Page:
No stronger word we’ll ever find
Because of others, laziness will work;
And selfishness retire in shame;
And sadness sing, despite the gloom and muck;
And high ambition turn away from fame.

We are determined on a certain course
And then, because of others, curb our will.
Oh! little word, you have tremendous force
To turn to goodness what we planned for ill.
We must be brave that others will not fear;
And when the face of trouble doth appear –
Because of others, not a bit of fuss!

The sweetest, tenderest thoughts, others inspire;
The noblest actions are for others done;
For others, burns the brightest of love’s fire;
For others are the hardest battles won.


Every-day Religion

Poet: Wilhelmina Stitch

“An every-day religion.” Ah! that’s the sort we. need.
It does not wait for Sunday in a deep and dark recess,
But lives with us throughout each day in every thought and deed,
And permeates our beings and brings us happiness.

A genuine religion affecting every day;
A living force within us expressed by what we do;
The unseen good companion along the’ hilly way,
Uplifting us whene’er we. slip— a strong guide and a true.

An every-day religion for our blessings and our sorrows,
For our going out each morning and our coming-in each night;
The balm for disappointments, the staff for great endeavour,
The source of pure delight.

An every-day religion transmuting homely things
To witnesses proclaiming the power of the Divine;
That binds us all together; gives the lowly heart strong wings;
May an every-day religion for evermore be mine.


At Twilight

Poet: Wilhelmina Stitch

I would remember such and such a thing –
Not the sharp stones along the weary road;
Not the sharp words that used to cut and sting,
Nor the increasing weight of each day’s load.
But this I would remember – the keen thrill
When one could drop the burden of the day
And stand with victory upon the hill
And look down, exclaim: “I’ve come this way.”

I would forget when disappointment jeered,
Unsheathed its sword and struck across the heart.
I would forget the callous word that scared,
The unkind hand that flung a poisoned dart.

I would remember how a sunset’s glow
Drew all the sorrow from a jaded breast;
And how a river’s gentle, placid flow
Could put the spirit’s turbulence to rest.

I would remember only precious things –
How friendship never failed when skies grew black.
How sweetly, lilac-time, gay Robin sings –
Remembering thus, how pleasant to look back.


Let The Heart Go

Poet: Wilhelmina Stitch

Unrein your heart, too-cautious one; let it gallop away.
‘Tis good for a heart to skip and run at least once a day.
Heed not the folks who mutter, “Unwise.”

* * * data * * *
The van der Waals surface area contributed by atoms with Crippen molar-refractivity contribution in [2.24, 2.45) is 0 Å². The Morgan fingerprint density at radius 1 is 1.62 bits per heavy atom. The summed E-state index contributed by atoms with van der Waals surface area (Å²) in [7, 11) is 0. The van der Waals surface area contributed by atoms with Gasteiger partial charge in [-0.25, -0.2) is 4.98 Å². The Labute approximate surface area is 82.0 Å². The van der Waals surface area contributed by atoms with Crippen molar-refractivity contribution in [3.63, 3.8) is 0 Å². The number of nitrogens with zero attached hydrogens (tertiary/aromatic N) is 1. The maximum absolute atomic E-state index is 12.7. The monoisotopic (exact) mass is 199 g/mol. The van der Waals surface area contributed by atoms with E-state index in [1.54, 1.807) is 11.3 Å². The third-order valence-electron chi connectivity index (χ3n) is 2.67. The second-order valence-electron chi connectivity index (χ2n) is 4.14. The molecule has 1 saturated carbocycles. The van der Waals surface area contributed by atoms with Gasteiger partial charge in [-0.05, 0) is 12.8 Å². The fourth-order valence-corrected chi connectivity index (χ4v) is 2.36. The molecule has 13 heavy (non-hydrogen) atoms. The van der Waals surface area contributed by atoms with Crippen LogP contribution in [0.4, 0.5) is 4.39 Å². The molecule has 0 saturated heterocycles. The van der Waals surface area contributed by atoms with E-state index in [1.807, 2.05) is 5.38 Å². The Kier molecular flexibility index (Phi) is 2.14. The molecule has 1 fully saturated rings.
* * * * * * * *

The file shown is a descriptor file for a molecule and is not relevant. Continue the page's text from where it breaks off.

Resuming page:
Remember! our hearts need exercise.

Let the heart rush off with that word of praise that it longs to speak.
Why bottle it up for hours, for days, perhaps for a week?
Think of the joy that hearts withhold
By being so prim and proper and cold.

Let the heart rush off with that kindly deed that it longs to do.
Why tarry awhile, and what is the need? Days are so few.
Pale prudence may curb until it’s too late;
So gallop away, good heart, don’t wait.

That heart of yours – give it full rein. Let it gallop away.
A loving heart is the balm for pain whatever the day.
Be off, O heart, nor stay to hear
Wan caution’s voice or cynic’s sneer.


Just Won’t Worry – So There

by Wilhelmina Stitch

Go away, you cringing Fear.
Hide your head, O carking Care.
Both of you – now disappear.
Just won’t worry – so there!

I’ve a lot to do today,
Haven’t any time to spare,
Both of you now run away.
Just won’t worry, so there!

I will fill each hour with work;
Off you go, you futile pair.
Here comes duty, must not shirk.
Just won’t worry, so there!

I will sing a cheerful song;
Hum a merry, happy air.
Now you two, just run along.
Will not worry, so there!

Care and Fear are out of sight;
To return they will not dare.
Work, as usual, brings delight.
Just won’t worry, so there!

Evening shadows fall at last;
Time to breathe a grateful pray’r;
Troubles of the day have passed.
Just won’t worry, so there!


Mountain Peace

by Wilhelmina Stitch

Out in the valley, away from the plain;
Breathing the air of the mountains again;
Away from the city, its noise and its grime,
Its hustle and bustle and swift race with time.

Into the quietness, up, up to a peak
Where beauty is seen and silence can speak,
And bells ring out clearly from a distant church steeple,
“The mountains, the mountains bring peace to the people.”

Out of the valley of grief and despair,
Away from the presence of sorrow and care.
Up, up to the mountains, the peaks of the soul
Where minds find their healing and hearts are made whole.

Eyes blinded with fear, now look ye above
And gaze on God’s mountain, the peak of His love.
The peaks of the soul are the heights we must seek.
Here beauty is seen and the still voice may speak,
And bells ring out clearly from steeple to steeple,
“The mountains, the mountains bring peace to the people.”


What So Wild As Words Are 

by Wilhelmina Stitch

There’s naught so wild as words that rise on temper’s hot, uneven breath;
And, taking love by swift surprise, strike deep, like spears intent on death.
There’s naught as wild as words that flow from lips that watch not what they say.
Oh, foolish Two, you surely know that love is scarce an inch away!

Those wild, wild, words, they cannot break the precious link that binds you fast.
Be silent now for love’s sweet sake, for all the beauty of the past.
Be silent, though you suffer grief fearing that love has really fled.
When all is well – ah! what relief you breathed no word you wish unsaid.

There’s naught so wild as words that spring from jealousy or injured pride,
From some unreined imaging – then may calm wisdom be the guide
And place up our lips a seal until the bitter mood departs
And joy’s gay laughter comes to heal, and peace brings balm to two sore hearts.


To A January Baby

by Wilhelmina Stitch

Although, small one, you cannot speak,
Doubtless you have this thought in mind –
The world you’ve reached is bare and bleak
And harsh of breath and far from kind.

But do not fret, my little one,
For soon a wondrous change you’ll see;